Thursday, July 15, 2004

The CIA Strikes Back

It appears that the acting head of the Central Intelligence Agency, John E. McLaughlin, is bristling at the suggestion that the intelligence community is to blame for the decision to invade Iraq last year. McLaughlin, apparently not as willing to fall on his sword as his predecessor George Tenet, claimed that there should have been a more rigorous debate in the run-up to the invasion based on the caveats, dissents and qualifications that appeared in the National Intelligence Estimate (NIE), a document that contained the assessment of Iraq's WMDs and al-Qaeda links prepared for the White House by the CIA.

According to an article in today's New York Times, McLaughlin "said Wednesday that American intelligence agencies should not be blamed if there was inadequate debate about the decision to go to war against Iraq."

"Those comments...were aimed at the Senate Intelligence Committee, which issued a report last week that portrayed American intelligence agencies as having exaggerated the evidence that Iraq had illicit weapons. But the comments also were an implicit retort to arguments that the Central Intelligence Agency, not President Bush, was primarily responsible for sending the country to war."

In an interview on CNN McLaughlin argued that the Bush team was wrong to place so much emphasis on the NIE, and that "to treat the document as a pivotal element in the march to war would be 'an oversimplification of the situation.'" He added, "If there wasn't sufficient debate about these issues, it wasn't the fault of the people who prepared this estimate."

The document included some qualifications and dissents, and Mr. McLaughlin suggested that these caveats should have given rise to more vigorous debate than was heard about the degree to which Iraq posed a threat to the United States. Part of the problem may be related to the fact that Bush relied on a one page summary of the NIE that largely ignored the dissenting evidence and conditional language in the NIE.

As was reported in yesterday's New York Times, the one page review, "prepared for President Bush in October 2002, summarized the findings of a classified, 90-page National Intelligence Estimate about Iraq's illicit weapons. Congressional officials said that notes taken by Senate staffers who were permitted to review the document show that it eliminated references to dissent within the government about the National Intelligence Estimate's conclusions."

There is also a precedent for believing this summary is incomplete in its treatment of the evidence. The same article notes that, "A separate white paper summarizing the National Intelligence Estimate was made public in October 2002. The Senate report criticized the white paper as having 'misrepresented' what the Senate committee described as a 'more carefully worded assessment' in the classified intelligence estimate. For example, the white paper excluded information found in the National Intelligence Estimate, like the names of intelligence agencies that had dissented from some of the findings, most importantly on Iraq's nuclear weapons program. That approach, the Senate committee said, 'provided readers with an incomplete picture of the nature and extent of the debate within the intelligence community regarding these issues.'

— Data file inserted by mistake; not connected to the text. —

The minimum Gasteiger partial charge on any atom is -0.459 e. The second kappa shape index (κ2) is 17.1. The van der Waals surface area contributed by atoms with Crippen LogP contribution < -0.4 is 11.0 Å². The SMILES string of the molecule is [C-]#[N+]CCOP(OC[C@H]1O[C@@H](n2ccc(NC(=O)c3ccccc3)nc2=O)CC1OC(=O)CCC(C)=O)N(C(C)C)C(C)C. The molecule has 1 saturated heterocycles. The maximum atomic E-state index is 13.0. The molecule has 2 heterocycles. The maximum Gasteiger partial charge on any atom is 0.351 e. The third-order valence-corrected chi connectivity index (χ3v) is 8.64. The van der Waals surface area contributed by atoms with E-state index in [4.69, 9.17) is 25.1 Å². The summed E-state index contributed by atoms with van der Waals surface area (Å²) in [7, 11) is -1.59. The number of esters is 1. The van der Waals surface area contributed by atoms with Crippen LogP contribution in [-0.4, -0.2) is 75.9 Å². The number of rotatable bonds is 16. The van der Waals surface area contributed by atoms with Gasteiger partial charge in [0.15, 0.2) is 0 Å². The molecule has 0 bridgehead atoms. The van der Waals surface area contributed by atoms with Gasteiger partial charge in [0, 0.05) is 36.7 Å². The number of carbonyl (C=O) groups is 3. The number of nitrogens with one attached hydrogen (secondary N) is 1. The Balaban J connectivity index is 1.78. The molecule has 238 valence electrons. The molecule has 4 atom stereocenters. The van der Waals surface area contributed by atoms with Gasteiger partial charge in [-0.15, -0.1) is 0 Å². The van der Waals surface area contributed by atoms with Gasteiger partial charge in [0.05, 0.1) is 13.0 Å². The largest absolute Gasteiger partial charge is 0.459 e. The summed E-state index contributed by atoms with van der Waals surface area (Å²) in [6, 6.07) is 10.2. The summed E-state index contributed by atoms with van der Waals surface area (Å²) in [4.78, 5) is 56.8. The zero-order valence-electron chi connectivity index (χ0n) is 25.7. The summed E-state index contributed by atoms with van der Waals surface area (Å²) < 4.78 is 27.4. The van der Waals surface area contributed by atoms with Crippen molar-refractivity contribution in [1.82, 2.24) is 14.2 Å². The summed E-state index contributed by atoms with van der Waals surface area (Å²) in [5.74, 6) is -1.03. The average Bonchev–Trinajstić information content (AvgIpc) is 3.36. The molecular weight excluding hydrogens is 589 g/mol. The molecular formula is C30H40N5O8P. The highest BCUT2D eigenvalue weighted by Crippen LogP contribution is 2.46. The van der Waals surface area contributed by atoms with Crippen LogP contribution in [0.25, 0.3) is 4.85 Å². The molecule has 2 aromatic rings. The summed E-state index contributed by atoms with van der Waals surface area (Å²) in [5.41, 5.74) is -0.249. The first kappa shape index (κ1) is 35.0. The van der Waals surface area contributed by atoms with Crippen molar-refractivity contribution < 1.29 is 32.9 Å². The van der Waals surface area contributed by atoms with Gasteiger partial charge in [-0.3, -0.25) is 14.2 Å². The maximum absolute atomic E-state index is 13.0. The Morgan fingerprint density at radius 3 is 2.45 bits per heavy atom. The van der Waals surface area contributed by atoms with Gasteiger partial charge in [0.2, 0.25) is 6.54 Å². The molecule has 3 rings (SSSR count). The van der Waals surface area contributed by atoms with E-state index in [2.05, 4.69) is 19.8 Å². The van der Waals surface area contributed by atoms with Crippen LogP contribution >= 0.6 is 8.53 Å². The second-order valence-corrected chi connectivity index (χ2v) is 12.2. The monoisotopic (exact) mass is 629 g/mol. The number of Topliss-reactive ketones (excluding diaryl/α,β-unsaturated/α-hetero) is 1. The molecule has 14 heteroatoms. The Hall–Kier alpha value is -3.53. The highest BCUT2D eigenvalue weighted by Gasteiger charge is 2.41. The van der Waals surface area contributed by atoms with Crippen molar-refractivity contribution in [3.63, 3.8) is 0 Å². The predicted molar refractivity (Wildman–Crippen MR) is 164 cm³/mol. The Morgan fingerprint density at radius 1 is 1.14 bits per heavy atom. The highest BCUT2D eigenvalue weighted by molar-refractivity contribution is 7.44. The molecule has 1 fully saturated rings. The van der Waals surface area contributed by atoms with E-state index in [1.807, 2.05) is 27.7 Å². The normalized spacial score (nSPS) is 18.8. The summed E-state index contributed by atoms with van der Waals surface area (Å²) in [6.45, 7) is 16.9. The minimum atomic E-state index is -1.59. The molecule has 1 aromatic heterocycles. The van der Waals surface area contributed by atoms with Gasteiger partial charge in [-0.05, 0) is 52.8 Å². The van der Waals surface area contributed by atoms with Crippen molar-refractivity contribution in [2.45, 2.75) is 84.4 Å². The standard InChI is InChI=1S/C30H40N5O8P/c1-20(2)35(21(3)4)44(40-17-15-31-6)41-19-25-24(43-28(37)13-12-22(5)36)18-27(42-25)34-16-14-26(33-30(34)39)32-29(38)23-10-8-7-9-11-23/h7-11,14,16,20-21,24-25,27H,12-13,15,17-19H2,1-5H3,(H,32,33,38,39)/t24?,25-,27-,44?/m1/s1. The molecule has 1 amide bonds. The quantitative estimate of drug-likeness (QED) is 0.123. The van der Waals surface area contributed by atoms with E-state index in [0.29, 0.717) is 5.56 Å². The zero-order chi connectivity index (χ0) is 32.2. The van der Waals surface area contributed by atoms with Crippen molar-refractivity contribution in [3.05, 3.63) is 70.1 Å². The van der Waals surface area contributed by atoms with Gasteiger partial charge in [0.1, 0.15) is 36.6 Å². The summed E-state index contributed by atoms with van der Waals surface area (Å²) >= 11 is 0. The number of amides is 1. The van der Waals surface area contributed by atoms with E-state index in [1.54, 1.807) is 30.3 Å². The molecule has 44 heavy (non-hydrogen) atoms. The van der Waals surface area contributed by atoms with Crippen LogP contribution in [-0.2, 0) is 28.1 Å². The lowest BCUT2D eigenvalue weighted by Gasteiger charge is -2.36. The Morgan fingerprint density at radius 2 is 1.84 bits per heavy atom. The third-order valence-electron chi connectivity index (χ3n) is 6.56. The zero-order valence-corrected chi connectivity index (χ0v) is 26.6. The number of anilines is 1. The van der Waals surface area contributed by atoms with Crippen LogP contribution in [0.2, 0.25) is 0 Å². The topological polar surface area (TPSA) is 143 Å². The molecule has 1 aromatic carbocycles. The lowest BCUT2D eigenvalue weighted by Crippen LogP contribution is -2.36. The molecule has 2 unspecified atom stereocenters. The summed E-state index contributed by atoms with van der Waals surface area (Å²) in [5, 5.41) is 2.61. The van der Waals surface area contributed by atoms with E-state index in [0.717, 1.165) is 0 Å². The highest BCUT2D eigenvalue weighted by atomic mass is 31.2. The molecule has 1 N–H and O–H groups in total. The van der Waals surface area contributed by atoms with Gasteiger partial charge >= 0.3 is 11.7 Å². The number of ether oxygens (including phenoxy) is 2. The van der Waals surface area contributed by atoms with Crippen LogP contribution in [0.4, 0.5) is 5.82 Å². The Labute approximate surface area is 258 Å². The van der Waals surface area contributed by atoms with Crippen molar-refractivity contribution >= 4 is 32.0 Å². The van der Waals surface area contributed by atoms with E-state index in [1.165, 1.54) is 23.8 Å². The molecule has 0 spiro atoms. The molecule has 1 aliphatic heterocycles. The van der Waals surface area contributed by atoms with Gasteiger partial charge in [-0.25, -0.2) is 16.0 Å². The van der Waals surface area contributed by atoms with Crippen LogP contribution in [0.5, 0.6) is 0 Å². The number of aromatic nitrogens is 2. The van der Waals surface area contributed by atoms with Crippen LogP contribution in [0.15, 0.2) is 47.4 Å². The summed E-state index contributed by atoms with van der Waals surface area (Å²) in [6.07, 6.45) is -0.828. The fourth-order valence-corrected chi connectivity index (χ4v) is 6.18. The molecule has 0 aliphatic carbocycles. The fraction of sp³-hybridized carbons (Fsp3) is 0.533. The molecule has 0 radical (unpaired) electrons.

Among the specific dissents excluded from the public white paper on Iraq's weapons was the view of the State Department's intelligence branch, spelled out in the classified version of the document, that Iraq's importation of aluminum tubes could not be conclusively tied to a continuing nuclear weapons program, as other intelligence agencies asserted. Also left out of the white paper was the view of Air Force intelligence that pilotless aerial vehicles being built by Iraq, seen by other intelligence agencies as designed to deliver chemical or biological weapons, were not suited for that purpose."

The White House is refusing to release this one page document to the Senate Intelligence Committee.

Also in today's Times, an interesting sign of dischord in the otherwise well disciplined GOP. Despite the fact that President Bush has been claiming that the removal of Saddam Hussein is justification enough for the war, despite the lack of WMDs and ties to al-Qaeda, conservative Republican Senator, and member of the Senate Intelligence Committee, Pat Roberts of Kansas, seemed to indicate that the humanitarian cause is not a sufficient rationale in retrospect

"Mr. Roberts said he was 'not too sure' that the administration would have invaded if it had known how flimsy the intelligence was on Iraq and illicit weapons. Instead, the senator said, Mr. Bush might well have advocated efforts to maintain sanctions against Iraq and to continue to try to unearth the truth through the work of United Nations inspectors. 'I don't think the president would have said that military action is justified right now,' Mr. Roberts said. If the administration had been given 'accurate intelligence,' he said, Mr. Bush 'might have said, 'Saddam's a bad guy, and we've got to continue with the no-fly zones and with inspections.'"

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